Jury: Mich. Man Guilty In Shooting Death Of Girl On His Porch
DAVID GREENE, HOST:
We have reaction this morning to the verdict in a racially charged killing in suburban Detroit. A white man killed a black teenager on his porch. And there were, in effect, two trials.
STEVE INSKEEP, HOST:
One was the wider debate about race in America. The other was the specific criminal proceeding against Theodore Wafer, the man who has now been convicted of murder.
GREENE: He shot 19-year-old Renisha McBride on his front porch. Her death drew immediate comparisons to Trayvon Martin - another unarmed black teenager killed by a white man. But the two cases unfolded along very different paths. Michigan Radio's Sarah Cwiek reports.
UNIDENTIFIED WOMAN: (Chanting) Come on, y'all. Renisha McBride, Renisha McBride, Renisha McBride.
SARAH CWIEK, BYLINE: In the days just after Renisha McBride's death, protests and candlelight vigils - like this one in front of the Dearborn Heights police station - popped up across metro Detroit. There was widespread anger over how the case was being handled. No one ever disputed that Theodore Wafer shot McBride dead on his front porch. But Wafer wasn't immediately arrested or charged with a crime or even publicly identified at first. Anger grew as word spread that Wafer was claiming self-defense. After nearly two weeks, Wafer was charged with second degree murder, and he pleaded not guilty. Wafer insisted that he woke up to violent pounding on his front door around 4:30 in the morning, November 2, terrified that someone was breaking in. So he grabbed his shotgun.
It's never been clear exactly how McBride got to Wafer's front porch that day. She had been drinking and smoking marijuana and crashed her car hours earlier. Witnesses to that accident say she had stumbled away, confused and disoriented. But whatever the case, everyone acknowledged that Wafer opened his front door and shot McBride dead. The only question was whether his actions were justified by a reasonable fear of either death or imminent bodily harm. Prosecutors argued they weren't and challenged Wafer directly when he took the stand to testify in his own defense.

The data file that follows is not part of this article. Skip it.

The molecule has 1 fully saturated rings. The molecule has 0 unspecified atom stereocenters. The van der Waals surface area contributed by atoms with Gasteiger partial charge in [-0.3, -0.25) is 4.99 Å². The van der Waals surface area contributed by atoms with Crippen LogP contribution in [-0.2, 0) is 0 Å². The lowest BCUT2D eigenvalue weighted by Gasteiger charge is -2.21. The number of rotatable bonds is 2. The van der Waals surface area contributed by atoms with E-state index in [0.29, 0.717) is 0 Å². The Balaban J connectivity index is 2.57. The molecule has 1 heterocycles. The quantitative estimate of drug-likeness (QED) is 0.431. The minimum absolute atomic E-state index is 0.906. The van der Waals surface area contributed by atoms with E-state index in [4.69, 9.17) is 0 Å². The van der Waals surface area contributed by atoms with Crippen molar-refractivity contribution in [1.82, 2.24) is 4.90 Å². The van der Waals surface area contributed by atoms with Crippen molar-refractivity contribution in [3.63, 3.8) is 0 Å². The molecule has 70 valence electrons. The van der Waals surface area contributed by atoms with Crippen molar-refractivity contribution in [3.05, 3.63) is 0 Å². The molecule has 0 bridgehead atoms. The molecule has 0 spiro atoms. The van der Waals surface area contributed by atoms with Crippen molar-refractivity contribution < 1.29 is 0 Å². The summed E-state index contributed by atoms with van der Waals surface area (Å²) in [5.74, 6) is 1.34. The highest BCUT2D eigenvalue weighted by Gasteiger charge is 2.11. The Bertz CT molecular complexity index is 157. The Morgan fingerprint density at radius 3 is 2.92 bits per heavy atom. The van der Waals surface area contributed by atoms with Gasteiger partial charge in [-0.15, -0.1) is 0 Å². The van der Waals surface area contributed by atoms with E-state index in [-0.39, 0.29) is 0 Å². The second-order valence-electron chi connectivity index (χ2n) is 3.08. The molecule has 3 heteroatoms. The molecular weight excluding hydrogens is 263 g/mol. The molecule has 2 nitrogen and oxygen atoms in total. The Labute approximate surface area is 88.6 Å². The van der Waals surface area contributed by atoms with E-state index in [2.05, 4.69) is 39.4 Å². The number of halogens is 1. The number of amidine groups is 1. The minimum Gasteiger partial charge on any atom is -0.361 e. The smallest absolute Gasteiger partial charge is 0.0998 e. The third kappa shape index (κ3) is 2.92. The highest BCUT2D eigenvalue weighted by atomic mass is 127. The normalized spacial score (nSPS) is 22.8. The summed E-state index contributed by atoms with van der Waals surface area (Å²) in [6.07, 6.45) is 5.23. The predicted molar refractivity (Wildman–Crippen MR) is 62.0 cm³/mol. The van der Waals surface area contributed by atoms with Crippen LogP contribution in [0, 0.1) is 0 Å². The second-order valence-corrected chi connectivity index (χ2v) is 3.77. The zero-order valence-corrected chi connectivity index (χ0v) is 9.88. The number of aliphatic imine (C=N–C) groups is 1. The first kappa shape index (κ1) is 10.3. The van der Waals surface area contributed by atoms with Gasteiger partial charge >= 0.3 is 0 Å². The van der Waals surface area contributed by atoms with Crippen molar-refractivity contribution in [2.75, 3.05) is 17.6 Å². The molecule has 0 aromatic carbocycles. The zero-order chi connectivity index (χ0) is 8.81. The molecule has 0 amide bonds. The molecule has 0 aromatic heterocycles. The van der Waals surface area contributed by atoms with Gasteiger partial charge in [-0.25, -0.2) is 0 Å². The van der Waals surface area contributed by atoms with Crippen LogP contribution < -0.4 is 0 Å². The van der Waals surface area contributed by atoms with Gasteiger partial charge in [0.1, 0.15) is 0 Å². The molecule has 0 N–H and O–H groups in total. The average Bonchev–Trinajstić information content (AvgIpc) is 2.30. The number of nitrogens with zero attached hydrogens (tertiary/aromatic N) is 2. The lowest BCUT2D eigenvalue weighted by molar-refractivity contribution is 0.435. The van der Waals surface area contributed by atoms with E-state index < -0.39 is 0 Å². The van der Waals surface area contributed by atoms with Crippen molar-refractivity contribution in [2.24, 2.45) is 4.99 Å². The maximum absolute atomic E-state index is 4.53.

THEODORE WAFER: I drew first. That's how I saw it - I see it.
ATHINA SIRINGAS: Shoot first, ask questions later, right?
WAFER: It was a threat - a threat that was coming in my house. Yes.
CWIEK: But in the end, the jury found Wafer guilty. Speaking just after that happened yesterday, McBride's parents said they were very pleased with the verdict. Wafer's lawyers had suggested that McBride may have been violent and unstable. Monica McBride admits her daughter made mistakes, but says she didn't deserve to die for them.
MONICA MCBRIDE: She was not violent. She was a regular teenager, and she was well-raised and brought up with loving family. And her life mattered.
CWIEK: Mcbride's father, Walter Simmons, says it became clear during the trial that Wafer had been angry about some recent vandalism and opened his door that night looking for a confrontation.
WALTER SIMMONS: He was just waiting on something to happen. And unfortunately, my daughter came to his door, and he shot her.
CWIEK: During the trial, McBride and Simmons say they deliberately kept a low profile. They believed that if the facts came out in court, the justice system would work for their daughter. Prosecutors wouldn't comment much on the verdict as Wafer awaits sentencing. But legally, the McBride case may leave its biggest mark by a limiting when homeowners can rightfully use deadly force, even in states like Michigan where the law gives them wide leeway to do that. As Walter Simmons put it...
SIMMONS: People have a right to bear their arms and everything else. But you have to do it with reason and responsibility, not just murder somebody.
CWIEK: Wafer will be sentenced on August 25. He could face up to life in prison. For NPR News, I'm Sarah Cwiek in Detroit.
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